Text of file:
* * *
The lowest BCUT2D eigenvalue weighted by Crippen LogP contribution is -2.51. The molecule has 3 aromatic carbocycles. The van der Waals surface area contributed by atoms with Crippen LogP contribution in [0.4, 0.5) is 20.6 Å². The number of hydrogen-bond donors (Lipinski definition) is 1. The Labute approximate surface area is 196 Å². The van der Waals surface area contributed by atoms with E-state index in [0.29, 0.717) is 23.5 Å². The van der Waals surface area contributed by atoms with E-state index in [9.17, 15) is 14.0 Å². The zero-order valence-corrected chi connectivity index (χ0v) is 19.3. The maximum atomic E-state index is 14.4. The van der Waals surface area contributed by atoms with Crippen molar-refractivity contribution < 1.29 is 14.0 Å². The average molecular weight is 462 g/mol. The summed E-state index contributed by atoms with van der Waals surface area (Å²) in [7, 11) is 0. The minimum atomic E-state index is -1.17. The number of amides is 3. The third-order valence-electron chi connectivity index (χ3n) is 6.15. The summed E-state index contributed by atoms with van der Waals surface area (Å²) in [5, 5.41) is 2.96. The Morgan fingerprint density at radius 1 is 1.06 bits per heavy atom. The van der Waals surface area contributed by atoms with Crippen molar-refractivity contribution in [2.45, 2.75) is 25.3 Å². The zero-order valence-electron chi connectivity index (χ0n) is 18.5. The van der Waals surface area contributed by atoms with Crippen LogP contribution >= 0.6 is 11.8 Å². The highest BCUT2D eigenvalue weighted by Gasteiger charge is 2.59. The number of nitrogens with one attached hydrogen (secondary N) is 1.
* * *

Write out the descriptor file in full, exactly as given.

The lowest BCUT2D eigenvalue weighted by Crippen LogP contribution is -2.51. The molecule has 3 aromatic carbocycles. The van der Waals surface area contributed by atoms with Crippen LogP contribution in [0.4, 0.5) is 20.6 Å². The number of hydrogen-bond donors (Lipinski definition) is 1. The Labute approximate surface area is 196 Å². The van der Waals surface area contributed by atoms with E-state index in [0.29, 0.717) is 23.5 Å². The van der Waals surface area contributed by atoms with E-state index in [9.17, 15) is 14.0 Å². The zero-order valence-corrected chi connectivity index (χ0v) is 19.3. The maximum atomic E-state index is 14.4. The van der Waals surface area contributed by atoms with Crippen molar-refractivity contribution < 1.29 is 14.0 Å². The average molecular weight is 462 g/mol. The summed E-state index contributed by atoms with van der Waals surface area (Å²) in [7, 11) is 0. The minimum atomic E-state index is -1.17. The number of amides is 3. The third-order valence-electron chi connectivity index (χ3n) is 6.15. The summed E-state index contributed by atoms with van der Waals surface area (Å²) in [5, 5.41) is 2.96. The Morgan fingerprint density at radius 1 is 1.06 bits per heavy atom. The van der Waals surface area contributed by atoms with Crippen molar-refractivity contribution in [2.45, 2.75) is 25.3 Å². The zero-order valence-electron chi connectivity index (χ0n) is 18.5. The van der Waals surface area contributed by atoms with Crippen LogP contribution >= 0.6 is 11.8 Å². The highest BCUT2D eigenvalue weighted by Gasteiger charge is 2.59. The number of nitrogens with one attached hydrogen (secondary N) is 1.